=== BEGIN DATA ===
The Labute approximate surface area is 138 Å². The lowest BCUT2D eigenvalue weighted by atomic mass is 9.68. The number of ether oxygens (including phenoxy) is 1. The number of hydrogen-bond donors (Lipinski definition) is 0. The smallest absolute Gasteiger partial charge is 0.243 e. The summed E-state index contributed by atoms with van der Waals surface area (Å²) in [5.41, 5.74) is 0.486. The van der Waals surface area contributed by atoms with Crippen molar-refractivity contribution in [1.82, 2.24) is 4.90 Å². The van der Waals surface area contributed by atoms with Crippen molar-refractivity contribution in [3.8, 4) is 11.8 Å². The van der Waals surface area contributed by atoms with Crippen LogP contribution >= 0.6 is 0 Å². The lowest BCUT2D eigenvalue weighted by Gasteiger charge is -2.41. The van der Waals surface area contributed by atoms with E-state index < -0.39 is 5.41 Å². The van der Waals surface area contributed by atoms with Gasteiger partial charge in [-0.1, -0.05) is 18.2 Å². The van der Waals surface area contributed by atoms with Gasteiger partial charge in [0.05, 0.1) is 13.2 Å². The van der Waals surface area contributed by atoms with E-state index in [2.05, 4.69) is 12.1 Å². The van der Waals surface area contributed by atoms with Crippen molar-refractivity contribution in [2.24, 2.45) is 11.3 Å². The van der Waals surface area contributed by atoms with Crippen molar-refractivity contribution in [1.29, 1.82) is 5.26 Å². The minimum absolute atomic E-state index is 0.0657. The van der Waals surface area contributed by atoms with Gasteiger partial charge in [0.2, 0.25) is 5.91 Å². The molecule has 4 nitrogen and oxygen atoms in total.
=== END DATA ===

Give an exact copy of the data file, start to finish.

The Labute approximate surface area is 138 Å². The lowest BCUT2D eigenvalue weighted by atomic mass is 9.68. The number of ether oxygens (including phenoxy) is 1. The number of hydrogen-bond donors (Lipinski definition) is 0. The smallest absolute Gasteiger partial charge is 0.243 e. The summed E-state index contributed by atoms with van der Waals surface area (Å²) in [5.41, 5.74) is 0.486. The van der Waals surface area contributed by atoms with Crippen molar-refractivity contribution in [1.82, 2.24) is 4.90 Å². The van der Waals surface area contributed by atoms with Crippen molar-refractivity contribution in [3.8, 4) is 11.8 Å². The van der Waals surface area contributed by atoms with Crippen LogP contribution >= 0.6 is 0 Å². The lowest BCUT2D eigenvalue weighted by Gasteiger charge is -2.41. The van der Waals surface area contributed by atoms with E-state index < -0.39 is 5.41 Å². The van der Waals surface area contributed by atoms with Gasteiger partial charge in [-0.1, -0.05) is 18.2 Å². The van der Waals surface area contributed by atoms with Gasteiger partial charge in [0.05, 0.1) is 13.2 Å². The van der Waals surface area contributed by atoms with E-state index in [2.05, 4.69) is 12.1 Å². The van der Waals surface area contributed by atoms with Crippen molar-refractivity contribution in [2.24, 2.45) is 11.3 Å². The van der Waals surface area contributed by atoms with Crippen molar-refractivity contribution in [1.29, 1.82) is 5.26 Å². The minimum absolute atomic E-state index is 0.0657. The van der Waals surface area contributed by atoms with Gasteiger partial charge in [0.2, 0.25) is 5.91 Å². The molecule has 4 nitrogen and oxygen atoms in total.